<br>Steve makes an important point: criticisms of the status quo will not change the status quo. For all my criticisms of OLPC, I am keen to see something done in the direction of (technological) literacy for all. <br><br>
I am so hesitant to endorse fully this project because of what evidence tells us of technological change -- it amplifies existing inequalities. This is particularly true for gender, but also for other forms of discrimination.
<br><br>Just because the Interweb is the biggest thing EVER doesn't mean that we should adopt or endorse this project wholesale. Bringing the power of these amazing tubes to developing countries could ignite sparks of equality, but let us not be deceived -- it will not change existing social relations that privilege few above the many.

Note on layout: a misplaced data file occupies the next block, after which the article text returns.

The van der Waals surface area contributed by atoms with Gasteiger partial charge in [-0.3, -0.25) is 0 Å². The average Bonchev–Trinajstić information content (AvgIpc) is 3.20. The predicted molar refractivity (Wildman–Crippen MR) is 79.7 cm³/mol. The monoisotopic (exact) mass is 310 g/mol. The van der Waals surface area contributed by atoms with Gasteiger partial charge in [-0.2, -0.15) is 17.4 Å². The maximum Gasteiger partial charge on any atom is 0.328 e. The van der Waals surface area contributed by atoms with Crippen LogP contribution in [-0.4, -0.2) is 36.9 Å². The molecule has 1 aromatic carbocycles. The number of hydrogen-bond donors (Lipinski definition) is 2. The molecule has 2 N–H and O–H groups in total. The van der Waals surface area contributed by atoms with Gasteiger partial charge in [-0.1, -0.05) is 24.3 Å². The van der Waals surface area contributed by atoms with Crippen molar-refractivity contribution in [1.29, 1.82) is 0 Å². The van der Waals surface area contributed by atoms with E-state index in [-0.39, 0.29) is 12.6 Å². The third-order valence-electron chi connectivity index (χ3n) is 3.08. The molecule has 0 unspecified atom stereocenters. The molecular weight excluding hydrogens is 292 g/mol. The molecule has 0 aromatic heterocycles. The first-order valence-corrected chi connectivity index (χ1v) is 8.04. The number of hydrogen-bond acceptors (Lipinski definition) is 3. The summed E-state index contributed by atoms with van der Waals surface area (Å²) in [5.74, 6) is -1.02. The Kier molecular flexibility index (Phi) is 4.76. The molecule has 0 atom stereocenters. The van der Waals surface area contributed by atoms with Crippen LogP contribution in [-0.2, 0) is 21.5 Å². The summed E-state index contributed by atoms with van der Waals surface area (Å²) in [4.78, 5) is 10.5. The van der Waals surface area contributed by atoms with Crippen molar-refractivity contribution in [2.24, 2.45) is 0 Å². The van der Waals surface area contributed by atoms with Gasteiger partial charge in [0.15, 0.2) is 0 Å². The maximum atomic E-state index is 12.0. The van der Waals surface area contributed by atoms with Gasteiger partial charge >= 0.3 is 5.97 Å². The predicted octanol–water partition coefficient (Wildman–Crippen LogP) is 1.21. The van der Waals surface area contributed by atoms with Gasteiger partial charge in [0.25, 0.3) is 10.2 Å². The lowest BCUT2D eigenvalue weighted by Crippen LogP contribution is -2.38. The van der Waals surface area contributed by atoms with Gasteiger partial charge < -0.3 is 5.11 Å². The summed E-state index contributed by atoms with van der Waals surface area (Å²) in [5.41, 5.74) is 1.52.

<br><br>That is my only point. When discourses of technological utopianism dominate, they create a mythology of meritocracy (which, incidentally, so did Carnegie). Myths are powerful tools to maintain oppression, not subvert it. I am not criticizing OLPC per se, but the powerful utopianism embedded in discussions around it.
<br><br>Steve, you're right. It's an audacious project and we should all get behind the spirit of that. However, we should not be blinded either. OLPC will not "change the world," but may change pieces of the world.